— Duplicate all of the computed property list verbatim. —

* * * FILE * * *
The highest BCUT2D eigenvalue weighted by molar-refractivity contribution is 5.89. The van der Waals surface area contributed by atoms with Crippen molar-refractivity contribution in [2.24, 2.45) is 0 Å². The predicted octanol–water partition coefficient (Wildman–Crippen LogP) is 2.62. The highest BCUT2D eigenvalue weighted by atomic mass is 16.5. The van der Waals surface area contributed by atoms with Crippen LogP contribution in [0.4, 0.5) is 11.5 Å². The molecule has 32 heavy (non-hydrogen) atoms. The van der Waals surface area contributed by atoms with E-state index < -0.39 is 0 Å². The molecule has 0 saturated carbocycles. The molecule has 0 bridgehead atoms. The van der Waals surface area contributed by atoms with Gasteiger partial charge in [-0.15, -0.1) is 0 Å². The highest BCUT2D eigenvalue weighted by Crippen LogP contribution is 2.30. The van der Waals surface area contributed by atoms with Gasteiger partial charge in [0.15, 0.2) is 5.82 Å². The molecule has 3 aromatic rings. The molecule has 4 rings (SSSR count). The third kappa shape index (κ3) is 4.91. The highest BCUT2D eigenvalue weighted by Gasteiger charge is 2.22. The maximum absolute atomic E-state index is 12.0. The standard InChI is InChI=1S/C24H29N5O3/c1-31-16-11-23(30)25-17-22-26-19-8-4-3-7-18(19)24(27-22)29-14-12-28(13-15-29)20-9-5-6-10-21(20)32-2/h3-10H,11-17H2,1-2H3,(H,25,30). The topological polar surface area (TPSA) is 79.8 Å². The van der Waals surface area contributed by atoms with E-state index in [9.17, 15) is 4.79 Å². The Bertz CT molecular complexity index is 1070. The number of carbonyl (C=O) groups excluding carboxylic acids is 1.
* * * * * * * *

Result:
The highest BCUT2D eigenvalue weighted by molar-refractivity contribution is 5.89. The van der Waals surface area contributed by atoms with Crippen molar-refractivity contribution in [2.24, 2.45) is 0 Å². The predicted octanol–water partition coefficient (Wildman–Crippen LogP) is 2.62. The highest BCUT2D eigenvalue weighted by atomic mass is 16.5. The van der Waals surface area contributed by atoms with Crippen LogP contribution in [0.4, 0.5) is 11.5 Å². The molecule has 32 heavy (non-hydrogen) atoms. The van der Waals surface area contributed by atoms with E-state index < -0.39 is 0 Å². The molecule has 0 saturated carbocycles. The molecule has 0 bridgehead atoms. The van der Waals surface area contributed by atoms with Gasteiger partial charge in [-0.15, -0.1) is 0 Å². The highest BCUT2D eigenvalue weighted by Crippen LogP contribution is 2.30. The van der Waals surface area contributed by atoms with Gasteiger partial charge in [0.15, 0.2) is 5.82 Å². The molecule has 3 aromatic rings. The molecule has 4 rings (SSSR count). The third kappa shape index (κ3) is 4.91. The highest BCUT2D eigenvalue weighted by Gasteiger charge is 2.22. The maximum absolute atomic E-state index is 12.0. The standard InChI is InChI=1S/C24H29N5O3/c1-31-16-11-23(30)25-17-22-26-19-8-4-3-7-18(19)24(27-22)29-14-12-28(13-15-29)20-9-5-6-10-21(20)32-2/h3-10H,11-17H2,1-2H3,(H,25,30). The topological polar surface area (TPSA) is 79.8 Å². The van der Waals surface area contributed by atoms with E-state index in [9.17, 15) is 4.79 Å². The Bertz CT molecular complexity index is 1070. The number of carbonyl (C=O) groups excluding carboxylic acids is 1.